His Olympics success was pivotal in his winning run for Massachusetts governor in 2002, and it may turn out to be just as important in his current campaign for the presidency. It's why he plans on cheering from the good seats when the opening ceremonies commence for the summer games in London this week.

But when it comes to the retelling of his Olympics story, Romney never mentions the L word. Lobbyist.

Romney wasn't just the head of the Salt Lake Organizing Committee. Romney was also a registered lobbyist for the organization, Utah state records show.

Romney last worked as a lobbyist on Dec. 31, 2000, according to a spokesman for the state lieutenant governor, who oversees the registry.

As a lobbyist and president of the Salt Lake Organizing Committee, Romney didn't just stabilize the balance sheet. He brought in a record $1.3 billion in federal dollars for Salt Lake City's games and more from Utah. In 1996, the Atlanta Summer Olympics cost U.S. taxpayers $609 million. The Salt Lake Tribune wrote in March 2000: "If charming state lawmakers were an Olympic event, Mitt Romney would be draped in a flag about now, singing the national anthem."

After winning support from Utah's Legislature for Olympics projects, Romney told reporters that "hosting the world is obviously bigger than SLOC can do alone. The Legislature recognizes they are a critical partner. I am very pleased they have confidence in us and confidence in our plans."

full story:

Wednesday, July 25, 2012

Priorities USA Action: "Romney's Gold"

Americans they’re armed and dangerous and ready to go off at any time.

More notes from the American shooting gallery: another group of kids who will look like they had no idea that something like this was even possible…the media will be dumbstruck before the hot camera lights like an animal into headlights at night…they’ll talk about every detail of the attack: the killer chose to wear all black, how there was a vacant look on his face, how he might have thought he was the Joker in the new Bat Man movie, how no one seemed to really know him. It was all so senseless; and yet it seemed to make perfect sense as the last half a dozen time the same thing happened.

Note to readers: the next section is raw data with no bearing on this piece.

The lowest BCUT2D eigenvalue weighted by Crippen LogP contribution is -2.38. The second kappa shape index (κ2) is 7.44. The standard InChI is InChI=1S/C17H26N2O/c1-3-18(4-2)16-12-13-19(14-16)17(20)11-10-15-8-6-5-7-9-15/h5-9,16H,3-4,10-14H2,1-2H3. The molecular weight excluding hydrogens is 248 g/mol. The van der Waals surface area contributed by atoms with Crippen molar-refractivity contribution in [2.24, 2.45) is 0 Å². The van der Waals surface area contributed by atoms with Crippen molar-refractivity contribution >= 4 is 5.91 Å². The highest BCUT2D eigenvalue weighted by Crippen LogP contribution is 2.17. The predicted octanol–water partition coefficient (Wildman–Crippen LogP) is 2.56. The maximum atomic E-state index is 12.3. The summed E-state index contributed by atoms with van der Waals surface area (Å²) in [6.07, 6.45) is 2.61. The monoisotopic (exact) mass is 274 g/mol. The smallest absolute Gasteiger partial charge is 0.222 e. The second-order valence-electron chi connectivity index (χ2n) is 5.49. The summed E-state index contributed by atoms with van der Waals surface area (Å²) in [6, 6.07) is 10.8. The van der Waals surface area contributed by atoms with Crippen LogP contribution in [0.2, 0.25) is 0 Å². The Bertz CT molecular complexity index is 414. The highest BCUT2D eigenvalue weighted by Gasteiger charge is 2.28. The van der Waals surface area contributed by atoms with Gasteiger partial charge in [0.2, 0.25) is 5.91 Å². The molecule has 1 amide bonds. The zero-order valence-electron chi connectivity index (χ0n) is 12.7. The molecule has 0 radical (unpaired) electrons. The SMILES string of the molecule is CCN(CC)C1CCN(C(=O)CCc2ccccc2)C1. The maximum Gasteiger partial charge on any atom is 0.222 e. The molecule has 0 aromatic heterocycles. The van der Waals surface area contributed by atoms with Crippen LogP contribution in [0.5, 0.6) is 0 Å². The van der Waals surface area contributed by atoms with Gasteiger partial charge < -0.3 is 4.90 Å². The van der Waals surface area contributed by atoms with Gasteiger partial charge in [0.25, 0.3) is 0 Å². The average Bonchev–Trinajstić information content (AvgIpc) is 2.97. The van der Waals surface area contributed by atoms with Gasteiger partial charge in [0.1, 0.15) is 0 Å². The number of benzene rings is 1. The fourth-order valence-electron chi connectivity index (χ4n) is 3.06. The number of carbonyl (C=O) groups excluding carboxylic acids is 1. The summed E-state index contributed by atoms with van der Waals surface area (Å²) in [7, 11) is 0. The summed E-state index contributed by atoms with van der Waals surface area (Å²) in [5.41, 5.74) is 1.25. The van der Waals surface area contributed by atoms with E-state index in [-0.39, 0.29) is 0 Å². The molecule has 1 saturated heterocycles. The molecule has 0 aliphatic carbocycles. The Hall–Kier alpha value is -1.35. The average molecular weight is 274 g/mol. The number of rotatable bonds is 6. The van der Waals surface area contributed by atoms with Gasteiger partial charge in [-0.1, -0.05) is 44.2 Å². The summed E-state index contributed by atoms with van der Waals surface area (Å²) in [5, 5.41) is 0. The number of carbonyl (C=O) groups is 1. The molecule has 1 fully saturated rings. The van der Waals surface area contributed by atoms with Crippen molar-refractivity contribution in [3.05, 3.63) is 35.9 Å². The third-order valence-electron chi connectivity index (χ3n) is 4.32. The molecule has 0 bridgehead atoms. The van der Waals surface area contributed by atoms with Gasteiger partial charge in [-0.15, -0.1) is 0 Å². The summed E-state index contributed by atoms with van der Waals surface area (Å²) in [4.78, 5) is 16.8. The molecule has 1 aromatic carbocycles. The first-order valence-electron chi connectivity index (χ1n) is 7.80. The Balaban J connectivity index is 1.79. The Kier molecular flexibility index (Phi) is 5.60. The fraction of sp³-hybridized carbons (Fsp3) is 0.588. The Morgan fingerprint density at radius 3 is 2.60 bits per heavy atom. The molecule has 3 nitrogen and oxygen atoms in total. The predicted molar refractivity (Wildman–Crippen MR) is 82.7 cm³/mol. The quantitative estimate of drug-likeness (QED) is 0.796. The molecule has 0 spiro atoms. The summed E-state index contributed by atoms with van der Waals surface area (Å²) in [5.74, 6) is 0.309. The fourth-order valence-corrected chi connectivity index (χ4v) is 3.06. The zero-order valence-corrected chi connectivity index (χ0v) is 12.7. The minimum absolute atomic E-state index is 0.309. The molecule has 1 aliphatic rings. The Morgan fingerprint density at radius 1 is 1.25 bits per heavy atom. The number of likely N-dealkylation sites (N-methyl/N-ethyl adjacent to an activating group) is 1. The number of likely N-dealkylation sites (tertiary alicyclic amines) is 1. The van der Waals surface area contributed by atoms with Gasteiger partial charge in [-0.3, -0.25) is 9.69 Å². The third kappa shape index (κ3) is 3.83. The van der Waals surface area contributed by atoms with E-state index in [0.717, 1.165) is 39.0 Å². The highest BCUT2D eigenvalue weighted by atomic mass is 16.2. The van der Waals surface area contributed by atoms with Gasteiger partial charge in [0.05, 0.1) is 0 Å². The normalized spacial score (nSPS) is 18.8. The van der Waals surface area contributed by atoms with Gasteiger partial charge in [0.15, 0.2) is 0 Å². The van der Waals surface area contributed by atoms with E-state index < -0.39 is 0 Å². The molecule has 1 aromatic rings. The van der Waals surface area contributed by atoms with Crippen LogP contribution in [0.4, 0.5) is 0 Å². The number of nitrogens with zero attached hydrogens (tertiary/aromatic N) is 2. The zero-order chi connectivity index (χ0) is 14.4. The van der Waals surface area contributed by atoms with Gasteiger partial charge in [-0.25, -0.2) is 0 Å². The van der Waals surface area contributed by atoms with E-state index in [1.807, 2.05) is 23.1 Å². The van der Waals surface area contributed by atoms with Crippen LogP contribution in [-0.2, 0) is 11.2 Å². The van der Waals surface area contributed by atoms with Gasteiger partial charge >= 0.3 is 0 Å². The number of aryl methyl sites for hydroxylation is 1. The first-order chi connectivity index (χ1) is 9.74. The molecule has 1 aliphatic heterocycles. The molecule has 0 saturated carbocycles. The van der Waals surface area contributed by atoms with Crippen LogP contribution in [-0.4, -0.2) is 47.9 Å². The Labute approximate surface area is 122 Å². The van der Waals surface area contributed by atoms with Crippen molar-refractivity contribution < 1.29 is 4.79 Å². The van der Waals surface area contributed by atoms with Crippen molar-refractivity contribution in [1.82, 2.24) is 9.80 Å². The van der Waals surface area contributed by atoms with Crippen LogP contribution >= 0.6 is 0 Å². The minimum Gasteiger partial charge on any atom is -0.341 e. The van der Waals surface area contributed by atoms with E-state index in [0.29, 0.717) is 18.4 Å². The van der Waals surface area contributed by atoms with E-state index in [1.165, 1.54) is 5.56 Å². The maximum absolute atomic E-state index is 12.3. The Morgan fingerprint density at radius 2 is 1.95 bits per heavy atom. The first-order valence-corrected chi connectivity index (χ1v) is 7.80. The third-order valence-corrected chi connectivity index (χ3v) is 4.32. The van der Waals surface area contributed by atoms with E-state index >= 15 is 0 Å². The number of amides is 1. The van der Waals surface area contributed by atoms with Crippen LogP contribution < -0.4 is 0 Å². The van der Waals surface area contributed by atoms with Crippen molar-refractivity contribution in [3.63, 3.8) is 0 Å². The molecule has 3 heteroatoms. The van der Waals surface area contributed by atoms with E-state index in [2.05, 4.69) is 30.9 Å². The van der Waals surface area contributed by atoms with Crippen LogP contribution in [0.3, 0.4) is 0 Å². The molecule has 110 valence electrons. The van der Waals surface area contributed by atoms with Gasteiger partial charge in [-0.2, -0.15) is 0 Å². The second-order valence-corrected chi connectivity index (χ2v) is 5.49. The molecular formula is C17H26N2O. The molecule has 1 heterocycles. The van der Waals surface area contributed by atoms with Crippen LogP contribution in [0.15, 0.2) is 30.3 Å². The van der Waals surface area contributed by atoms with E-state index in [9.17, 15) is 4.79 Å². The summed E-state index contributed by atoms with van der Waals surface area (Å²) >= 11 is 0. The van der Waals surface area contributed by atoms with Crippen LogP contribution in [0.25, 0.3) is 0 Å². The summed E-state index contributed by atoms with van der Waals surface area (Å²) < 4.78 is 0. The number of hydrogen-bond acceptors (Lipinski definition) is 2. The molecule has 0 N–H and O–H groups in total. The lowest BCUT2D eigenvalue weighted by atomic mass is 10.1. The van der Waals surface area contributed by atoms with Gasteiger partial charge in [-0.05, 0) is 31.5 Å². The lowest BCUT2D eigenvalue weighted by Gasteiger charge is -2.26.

They’ll treat the killer like he is something other than one of us; when really his actions seems to make him more quintessentially American. And after each new massacre the conclusion has always been the same. There’ll be a moment hesitation as people sense the obvious our country is violent as hell and awash with too many weapons. The we’ll slip into our reflexive defensive mode that what our society really needs is more weapons? If more people were armed to teeth this never would have happened.

It’s like a society that keeps making the same mistakes again and again is too stupid to even consider trying something different. They’ll again go to the factors several time removed rather than considering our love affair with the most obvious. Was it the video games he played? Grand theft auto comes to mind. Was it the music he listened too? The ones with lyrics kill, kill, kill interspersed between every refrain. Was it the wars he watched? Including the drone strikes which have so much better graphic than most video games. Was it batman’s fault? The fact that the directors of these new superhero movies aren’t satisfied making just substandard movies they need to be substandard and worhip at the altar of our favored god: violence. Was it just his craziness? The American society does seem to have a knack of producing isolated, lonely, young men who want to be famous and are also armed to the teeth.

The one thing that can’t be responsible for this mass shooting was the people who helped keep automatic weapons so easily accessible - and don’t you dare politicize it - they‘re as American as apple pie or the second amendment of the constitution. One wonders what the founders would have thought when they saw people so set in their ways that they used the words of a two hundred year old document to stop people from solving their problems. The people who fought so hard to make sure that gunman was able to purchase a semi-automatic attack weapon, a police helmet, a bullet proof vest, protection for his chest and groin like his victims actually could have shot back. Guns don’t kill people. People kill people. The one thing I know it wasn’t the NRA fault. Instead by the time the NRA gets finished spinning it, the gun control people will have more to do with the massacre than they will.

It’s incredible how many people in the theater that night were ex-military people. It’s incredible the anger that permeates through the society under the surface. It’s incredible the way the Americans settle for treating one another like crap. They’re kept poor, are fed the crappiest food (no regulation here), and watch the crappiest movies, because they really don’t deserve much more. Yet they’re told over and over how great they are and how the rest of the world is jealous; until they almost start believing it. At least every time there is a massacre for a moment somebody notices them and actually cares for a little while - at least until the next celebrity winds up in rehab.